To gender is to assign someone else a gender. This is, for most people, an almost automatic action, so it is often not noticed as being an active process by the person assigning the gender (“perceiving someone as a certain gender”).
Gendering someone is done based on behavioural cues and body presentation (secondary sex characteristics). It is distinct from sexing (see: sexing (verb)).
The act of gendering someone incorrectly is known as misgendering. Misgendering is also the term used when someone intentionally uses the wrong pronouns for someone.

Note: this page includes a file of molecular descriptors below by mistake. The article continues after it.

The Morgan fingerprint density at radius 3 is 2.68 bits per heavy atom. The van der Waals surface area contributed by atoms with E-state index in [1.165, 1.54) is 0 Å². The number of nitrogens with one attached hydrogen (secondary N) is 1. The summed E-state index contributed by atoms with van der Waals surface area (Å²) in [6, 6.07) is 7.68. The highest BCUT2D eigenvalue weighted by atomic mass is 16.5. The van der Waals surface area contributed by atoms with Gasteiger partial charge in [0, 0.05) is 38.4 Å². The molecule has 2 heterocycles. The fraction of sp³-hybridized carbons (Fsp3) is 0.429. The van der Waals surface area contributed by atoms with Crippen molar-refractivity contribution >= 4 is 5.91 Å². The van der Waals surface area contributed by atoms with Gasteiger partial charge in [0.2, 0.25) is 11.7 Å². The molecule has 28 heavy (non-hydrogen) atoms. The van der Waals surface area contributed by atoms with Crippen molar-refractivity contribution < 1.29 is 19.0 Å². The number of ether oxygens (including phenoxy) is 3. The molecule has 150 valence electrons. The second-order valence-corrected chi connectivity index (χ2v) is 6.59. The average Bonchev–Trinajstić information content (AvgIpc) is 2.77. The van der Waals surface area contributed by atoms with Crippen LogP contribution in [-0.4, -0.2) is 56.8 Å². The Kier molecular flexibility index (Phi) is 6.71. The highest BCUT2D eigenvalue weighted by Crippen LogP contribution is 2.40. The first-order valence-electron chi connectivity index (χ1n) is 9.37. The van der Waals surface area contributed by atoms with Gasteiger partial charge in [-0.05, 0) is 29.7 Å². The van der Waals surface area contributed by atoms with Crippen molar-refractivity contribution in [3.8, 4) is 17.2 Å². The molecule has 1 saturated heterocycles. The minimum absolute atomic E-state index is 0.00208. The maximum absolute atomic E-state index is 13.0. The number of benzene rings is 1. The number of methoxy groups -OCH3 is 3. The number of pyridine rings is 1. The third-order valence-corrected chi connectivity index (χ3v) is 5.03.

As gendering is such an immediate, pervasive, but often (consciously) unaware act of speculation often, when someone is misgendered, the person who did the misgendering feels misled or deceived, even though the person who was misgendered was not (actively) part of the gendering process.
If you look like a supermodel, you can act as butch as you want to, but other people will inevitably gender you as female. And if you like like a linebacker, you can act as femme as you want, but others will still gender you as male. While the way we “do” gender may influence whether people perceive us as queer or straight, and may tip the scales for those whose appearance is somewhat gender-ambiguous to begin with, the vast majority of us are gendered primarily on our physical bodies rather than our behaviors. (Julia Serano in Whipping Girl, p. 193)
Gender (noun), sex (noun), sex (verb), Pass (verb)
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